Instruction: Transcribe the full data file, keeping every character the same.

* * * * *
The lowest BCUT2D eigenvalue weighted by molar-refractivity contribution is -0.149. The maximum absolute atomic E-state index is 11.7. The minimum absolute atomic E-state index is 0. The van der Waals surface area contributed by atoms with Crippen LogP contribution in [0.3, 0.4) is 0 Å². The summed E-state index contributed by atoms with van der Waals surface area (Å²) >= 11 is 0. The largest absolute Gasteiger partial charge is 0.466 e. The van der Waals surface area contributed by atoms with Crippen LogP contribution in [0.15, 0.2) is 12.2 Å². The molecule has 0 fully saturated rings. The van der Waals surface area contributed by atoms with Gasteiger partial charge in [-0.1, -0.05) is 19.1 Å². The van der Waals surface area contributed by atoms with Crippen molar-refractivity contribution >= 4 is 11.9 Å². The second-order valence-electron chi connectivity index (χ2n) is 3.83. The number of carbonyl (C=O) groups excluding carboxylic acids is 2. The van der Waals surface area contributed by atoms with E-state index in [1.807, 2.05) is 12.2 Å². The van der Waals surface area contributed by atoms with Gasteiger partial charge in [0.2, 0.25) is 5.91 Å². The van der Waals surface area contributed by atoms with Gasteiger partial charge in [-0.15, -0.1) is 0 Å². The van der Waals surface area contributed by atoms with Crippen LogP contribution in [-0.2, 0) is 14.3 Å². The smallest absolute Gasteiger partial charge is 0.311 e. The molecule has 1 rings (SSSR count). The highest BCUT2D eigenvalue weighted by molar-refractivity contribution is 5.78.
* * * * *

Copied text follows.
The lowest BCUT2D eigenvalue weighted by molar-refractivity contribution is -0.149. The maximum absolute atomic E-state index is 11.7. The minimum absolute atomic E-state index is 0. The van der Waals surface area contributed by atoms with Crippen LogP contribution in [0.3, 0.4) is 0 Å². The summed E-state index contributed by atoms with van der Waals surface area (Å²) >= 11 is 0. The largest absolute Gasteiger partial charge is 0.466 e. The van der Waals surface area contributed by atoms with Crippen LogP contribution in [0.15, 0.2) is 12.2 Å². The molecule has 0 fully saturated rings. The van der Waals surface area contributed by atoms with Gasteiger partial charge in [-0.1, -0.05) is 19.1 Å². The van der Waals surface area contributed by atoms with Crippen molar-refractivity contribution >= 4 is 11.9 Å². The second-order valence-electron chi connectivity index (χ2n) is 3.83. The number of carbonyl (C=O) groups excluding carboxylic acids is 2. The van der Waals surface area contributed by atoms with E-state index in [1.807, 2.05) is 12.2 Å². The van der Waals surface area contributed by atoms with Gasteiger partial charge in [0.2, 0.25) is 5.91 Å². The van der Waals surface area contributed by atoms with Gasteiger partial charge in [-0.15, -0.1) is 0 Å². The van der Waals surface area contributed by atoms with Crippen LogP contribution in [-0.2, 0) is 14.3 Å². The smallest absolute Gasteiger partial charge is 0.311 e. The molecule has 1 rings (SSSR count). The highest BCUT2D eigenvalue weighted by molar-refractivity contribution is 5.78.